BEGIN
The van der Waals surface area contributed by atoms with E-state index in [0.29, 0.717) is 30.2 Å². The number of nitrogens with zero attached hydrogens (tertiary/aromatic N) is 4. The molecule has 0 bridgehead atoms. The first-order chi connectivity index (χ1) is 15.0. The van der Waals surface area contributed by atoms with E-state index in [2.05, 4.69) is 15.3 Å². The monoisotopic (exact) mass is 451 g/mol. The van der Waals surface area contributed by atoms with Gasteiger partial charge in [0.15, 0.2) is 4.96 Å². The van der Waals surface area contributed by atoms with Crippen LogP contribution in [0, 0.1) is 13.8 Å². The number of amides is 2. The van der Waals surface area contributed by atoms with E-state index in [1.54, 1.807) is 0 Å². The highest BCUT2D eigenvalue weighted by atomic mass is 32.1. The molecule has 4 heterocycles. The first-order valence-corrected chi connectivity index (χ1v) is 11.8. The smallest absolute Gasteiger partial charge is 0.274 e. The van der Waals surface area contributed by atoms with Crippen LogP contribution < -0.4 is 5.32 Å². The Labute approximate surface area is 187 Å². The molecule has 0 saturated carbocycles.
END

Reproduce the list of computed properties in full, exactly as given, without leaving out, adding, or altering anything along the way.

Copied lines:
The van der Waals surface area contributed by atoms with E-state index in [0.29, 0.717) is 30.2 Å². The number of nitrogens with zero attached hydrogens (tertiary/aromatic N) is 4. The molecule has 0 bridgehead atoms. The first-order chi connectivity index (χ1) is 15.0. The van der Waals surface area contributed by atoms with E-state index in [2.05, 4.69) is 15.3 Å². The monoisotopic (exact) mass is 451 g/mol. The van der Waals surface area contributed by atoms with Gasteiger partial charge in [0.15, 0.2) is 4.96 Å². The van der Waals surface area contributed by atoms with Crippen LogP contribution in [0, 0.1) is 13.8 Å². The number of amides is 2. The van der Waals surface area contributed by atoms with E-state index in [1.54, 1.807) is 0 Å². The highest BCUT2D eigenvalue weighted by atomic mass is 32.1. The molecule has 4 heterocycles. The first-order valence-corrected chi connectivity index (χ1v) is 11.8. The smallest absolute Gasteiger partial charge is 0.274 e. The van der Waals surface area contributed by atoms with Crippen LogP contribution < -0.4 is 5.32 Å². The Labute approximate surface area is 187 Å². The molecule has 0 saturated carbocycles.